Arriving in plenty of time for the 8 am start from Tottington Youth Centre is a good idea as there’s masses of tea/coffee and toast and jam to get through, the first indication that participants don’t need to carry any food or drink on this walk as liberal quantities of both are available at regular intervals.

Outside the centre, Steve and Steve were raring to be off on the 25 mile route, whereas JJ and Alistair were happy to be ambling the shorter 17 mile route.

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After a mass start, walkers quickly thinned out during the long walk up through slippery fields and over awkward stiles to Affetside, where there’s a long straight road to reach the first of the Two Crosses.

The origin of Affetside Cross remains a mystery, but it may well have been on a medieval pilgrims' route to Whalley Abbey. Our route turns left (to the right in the picture below), requiring a short diversion to view the cross at close range. Can you spot the 8 walkers in the picture?

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After a long, fast descent, walkers reach Jumbles Reservoir, below which Norman's favourite stepping stones were, unusually, not blessed with his presence. Where was he?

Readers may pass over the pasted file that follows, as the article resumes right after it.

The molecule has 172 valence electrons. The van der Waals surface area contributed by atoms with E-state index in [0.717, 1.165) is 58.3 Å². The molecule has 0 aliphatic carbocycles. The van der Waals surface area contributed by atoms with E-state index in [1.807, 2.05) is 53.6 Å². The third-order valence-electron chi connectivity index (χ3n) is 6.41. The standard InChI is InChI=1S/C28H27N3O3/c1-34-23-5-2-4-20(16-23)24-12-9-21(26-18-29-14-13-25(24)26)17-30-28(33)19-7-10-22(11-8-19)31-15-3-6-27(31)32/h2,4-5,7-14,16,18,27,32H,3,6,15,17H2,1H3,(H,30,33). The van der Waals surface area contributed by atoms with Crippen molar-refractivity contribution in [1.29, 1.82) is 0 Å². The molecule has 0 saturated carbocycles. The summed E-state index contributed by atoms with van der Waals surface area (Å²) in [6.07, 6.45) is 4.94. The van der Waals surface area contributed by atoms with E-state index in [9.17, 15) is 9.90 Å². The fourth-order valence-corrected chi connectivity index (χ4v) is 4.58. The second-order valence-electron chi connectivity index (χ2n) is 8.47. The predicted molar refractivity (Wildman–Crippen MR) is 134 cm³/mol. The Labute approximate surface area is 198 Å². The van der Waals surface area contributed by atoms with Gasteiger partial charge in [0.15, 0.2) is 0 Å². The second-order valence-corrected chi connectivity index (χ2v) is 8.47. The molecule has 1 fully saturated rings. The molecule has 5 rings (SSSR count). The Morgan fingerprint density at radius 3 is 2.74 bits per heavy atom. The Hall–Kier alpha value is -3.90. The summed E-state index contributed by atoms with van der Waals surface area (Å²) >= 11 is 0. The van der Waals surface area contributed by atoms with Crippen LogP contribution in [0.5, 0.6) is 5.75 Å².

It was a lovely sunny day, a nice morning to take a break at a picnic bench overlooking the reservoir.

This is the view from the bridge at the northern end of Jumbles Reservoir.

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Ah, we found him. Norman was manfully helping John P to 'old man' the first checkpoint. He gave us jelly babies from a washing up bowl. He’s a generous soul but rather scruffy and not very active these days…

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The railway line at Turton was only allowed to be built on condition that it was in a cutting and the bridges were castellated.

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Don and Neil were soon found lazing in the sunshine near the point at which I left JJ and Alistair's route to embark on an extra 8 miles via Old Man's Hill.

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Reg was part of the team that greeted walkers with lavish provisions from an interesting structure beside the A666 road.

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Some bog hopping led to the Witton Weavers Way track, with good views towards Winter Hill which distracted me into a fall whilst I walked beside a red-haired lady called Louise. The palm of my left hand still has a hole in it.

Roger had left his bench at Old Man's Hill to briefly test whether his legs could still support his body and his dodgy eyes spot walkers at the furthest checkpoint, a track junction over 17 km and two and a half hours from the start. He’s the one in orange, having strayed briefly from his chair in order to insult participants as they stride past.